Therefore, when before the Judgment-Seat of the Christ the first thing the King will be looking for is that "good" we have performed for the material well-being of the needy. No amount of faith will compensate for the sin of omission. We note the "goats" of Jesusí parable are so, not for evil deeds, but for failure to be charitable and caring to needy Saints. (Matthew 25:41-46) And so, Paul commends those who did not ignore the poverty of others: "For you sympathized those in prison and with joy you plundered your own belongings knowing you a better and abiding property. ... Do not forget benevolence and sharing, for the God is well pleased with such sacrifices." (Hebrews 10:34; 13:16)
There is something else the Messianic Judge will look for in the record of your love for others. How did you use your tongue? When accused of being an apostate and being demon-possessed, Jesus gives this most serious warning: "I tell you, every sin and blasphemy will be forgiven, but blasphemy of the Pneuma [spirit] will not be forgiven. And whoever speaks a word against the Son of Man it will be forgiven; but anyone who speaks against the holy Pneuma [spirit] it will not be forgiven -- not in this present Age, nor in the coming New Age. ... For out of the heartís abundance the mouth speaks. The good person sends forth good out of a good treasure; and the wicked person out of a wicked heart sends forth wickedness. But, I tell you, everyone will render an account on Judgment Day for every thoughtless word. For by your words you will be declared ĎNot Guiltyí and by your words you will be condemned." (Matthew 12:31, 32, 34-36; compare Mark 3:23-30 and Luke 11:17-23)
In his Mountain Teachings the Nazarene gives a similar caution about the far-reaching affects of the tongue. Matthew 5:22 reports Jesus warning: "Whoever says (to his brother), ĎSenseless apostate!í is accountable to the fire of Gehenna." [For details on the Sermon on the Mount see the publication Nazarene Mountain Teachings.]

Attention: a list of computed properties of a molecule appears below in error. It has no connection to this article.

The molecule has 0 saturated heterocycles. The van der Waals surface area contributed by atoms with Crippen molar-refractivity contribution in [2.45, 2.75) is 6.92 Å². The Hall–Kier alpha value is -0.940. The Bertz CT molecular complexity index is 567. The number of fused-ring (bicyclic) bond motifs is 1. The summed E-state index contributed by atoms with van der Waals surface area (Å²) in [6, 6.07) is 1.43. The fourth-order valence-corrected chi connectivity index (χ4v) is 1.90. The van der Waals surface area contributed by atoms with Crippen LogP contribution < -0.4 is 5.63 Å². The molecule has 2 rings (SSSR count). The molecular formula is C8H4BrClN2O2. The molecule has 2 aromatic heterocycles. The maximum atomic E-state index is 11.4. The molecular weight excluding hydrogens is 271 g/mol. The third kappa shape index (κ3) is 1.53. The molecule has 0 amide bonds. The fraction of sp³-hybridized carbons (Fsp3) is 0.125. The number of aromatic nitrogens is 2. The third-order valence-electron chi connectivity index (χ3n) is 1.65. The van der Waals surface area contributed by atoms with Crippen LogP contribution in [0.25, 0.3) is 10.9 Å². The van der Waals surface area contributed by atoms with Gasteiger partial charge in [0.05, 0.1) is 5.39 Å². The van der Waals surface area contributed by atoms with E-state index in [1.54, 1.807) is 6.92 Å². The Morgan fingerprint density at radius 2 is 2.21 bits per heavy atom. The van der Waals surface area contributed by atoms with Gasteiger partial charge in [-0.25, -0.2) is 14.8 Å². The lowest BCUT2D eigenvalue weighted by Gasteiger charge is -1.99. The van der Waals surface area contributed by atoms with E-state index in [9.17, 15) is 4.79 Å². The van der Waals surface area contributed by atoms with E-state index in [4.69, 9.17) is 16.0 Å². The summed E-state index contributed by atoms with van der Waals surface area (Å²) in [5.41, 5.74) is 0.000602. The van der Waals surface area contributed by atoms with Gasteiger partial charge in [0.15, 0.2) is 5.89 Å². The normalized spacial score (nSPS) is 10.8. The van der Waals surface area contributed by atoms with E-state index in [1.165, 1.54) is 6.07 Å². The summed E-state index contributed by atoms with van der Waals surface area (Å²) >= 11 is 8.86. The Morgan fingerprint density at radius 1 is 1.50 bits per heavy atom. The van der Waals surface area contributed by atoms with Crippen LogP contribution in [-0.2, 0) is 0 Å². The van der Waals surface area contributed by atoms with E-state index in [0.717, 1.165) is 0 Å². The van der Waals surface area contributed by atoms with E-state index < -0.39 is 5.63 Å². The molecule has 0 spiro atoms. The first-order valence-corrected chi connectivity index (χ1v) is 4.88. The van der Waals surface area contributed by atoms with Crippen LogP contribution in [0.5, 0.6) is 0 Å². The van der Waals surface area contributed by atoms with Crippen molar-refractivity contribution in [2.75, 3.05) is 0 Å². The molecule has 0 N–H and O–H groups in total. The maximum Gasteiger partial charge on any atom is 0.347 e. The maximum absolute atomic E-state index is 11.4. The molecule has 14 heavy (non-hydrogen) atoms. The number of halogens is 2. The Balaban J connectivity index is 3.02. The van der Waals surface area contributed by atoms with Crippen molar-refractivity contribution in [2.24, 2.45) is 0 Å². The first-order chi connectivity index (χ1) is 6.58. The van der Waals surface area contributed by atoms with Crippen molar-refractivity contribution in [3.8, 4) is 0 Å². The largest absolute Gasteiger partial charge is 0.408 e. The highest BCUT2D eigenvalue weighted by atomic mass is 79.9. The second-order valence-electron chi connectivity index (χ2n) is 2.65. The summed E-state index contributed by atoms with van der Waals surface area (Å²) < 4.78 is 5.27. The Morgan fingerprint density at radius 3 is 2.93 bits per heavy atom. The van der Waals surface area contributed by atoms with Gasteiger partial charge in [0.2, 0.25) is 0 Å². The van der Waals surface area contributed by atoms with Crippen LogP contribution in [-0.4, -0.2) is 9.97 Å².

So, from the words of the Nazarene and his inspired disciples we know how serious it is that love characterize our dealings with others. It will have an everlasting affect on our judgment at the Parousia.
The second vital characteristic the King will be looking for is faith or deep conviction manifest in speech, attitude and works. Often in the Nazareneís speech he use the word "faith" in the same breath with resurrection and judgment. (John 3:16-18, 36; 6:29, 35, 40; 11:25, 26)
Remember how the "wicked slave" was described by the Nazarene: "But if that (evil) slave says in his heart, ĎMy Lord is taking his time in comingí ... then (that evil slave) will be assigned his part with the unfaithful." (Luke 12:45, 46) This slave has lost his faith in the parousia. Note, he does not here tell others of his doubts. He keeps it in his heart. He may reason: "It has been nearly 2,000 years, and nothing has happened!" Possibly this slave speaks like the ridiculers Peter writes about: "Where is the promise of his parousia? Why, from the day our forefathers died everything remains the same since creationís beginning." (2 Peter 3:4)